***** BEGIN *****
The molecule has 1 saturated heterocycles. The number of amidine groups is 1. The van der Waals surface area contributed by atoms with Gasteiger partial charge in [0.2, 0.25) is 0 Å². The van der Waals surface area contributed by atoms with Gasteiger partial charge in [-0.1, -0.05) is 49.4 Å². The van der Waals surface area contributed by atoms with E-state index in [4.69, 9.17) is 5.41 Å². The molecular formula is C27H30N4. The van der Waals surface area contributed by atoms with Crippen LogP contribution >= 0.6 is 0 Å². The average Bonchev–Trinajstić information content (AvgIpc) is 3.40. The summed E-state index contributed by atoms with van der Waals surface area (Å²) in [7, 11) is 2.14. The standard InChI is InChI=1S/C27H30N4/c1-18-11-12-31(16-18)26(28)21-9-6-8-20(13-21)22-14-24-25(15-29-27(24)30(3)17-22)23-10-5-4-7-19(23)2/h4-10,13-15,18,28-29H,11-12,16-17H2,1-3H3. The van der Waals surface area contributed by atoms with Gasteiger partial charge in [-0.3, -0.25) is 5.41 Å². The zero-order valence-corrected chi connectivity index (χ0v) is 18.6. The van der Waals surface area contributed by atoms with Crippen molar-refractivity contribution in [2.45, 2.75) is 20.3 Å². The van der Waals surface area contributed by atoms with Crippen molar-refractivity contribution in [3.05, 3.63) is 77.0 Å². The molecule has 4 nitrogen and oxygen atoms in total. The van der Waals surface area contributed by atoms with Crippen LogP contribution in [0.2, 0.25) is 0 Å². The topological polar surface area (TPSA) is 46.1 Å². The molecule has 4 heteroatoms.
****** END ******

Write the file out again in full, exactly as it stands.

The molecule has 1 saturated heterocycles. The number of amidine groups is 1. The van der Waals surface area contributed by atoms with Gasteiger partial charge in [0.2, 0.25) is 0 Å². The van der Waals surface area contributed by atoms with Gasteiger partial charge in [-0.1, -0.05) is 49.4 Å². The van der Waals surface area contributed by atoms with E-state index in [4.69, 9.17) is 5.41 Å². The molecular formula is C27H30N4. The van der Waals surface area contributed by atoms with Crippen LogP contribution >= 0.6 is 0 Å². The average Bonchev–Trinajstić information content (AvgIpc) is 3.40. The summed E-state index contributed by atoms with van der Waals surface area (Å²) in [7, 11) is 2.14. The standard InChI is InChI=1S/C27H30N4/c1-18-11-12-31(16-18)26(28)21-9-6-8-20(13-21)22-14-24-25(15-29-27(24)30(3)17-22)23-10-5-4-7-19(23)2/h4-10,13-15,18,28-29H,11-12,16-17H2,1-3H3. The van der Waals surface area contributed by atoms with Gasteiger partial charge in [-0.3, -0.25) is 5.41 Å². The zero-order valence-corrected chi connectivity index (χ0v) is 18.6. The van der Waals surface area contributed by atoms with Crippen molar-refractivity contribution in [2.45, 2.75) is 20.3 Å². The van der Waals surface area contributed by atoms with Crippen molar-refractivity contribution in [3.05, 3.63) is 77.0 Å². The molecule has 4 nitrogen and oxygen atoms in total. The van der Waals surface area contributed by atoms with Crippen LogP contribution in [0.2, 0.25) is 0 Å². The topological polar surface area (TPSA) is 46.1 Å². The molecule has 4 heteroatoms.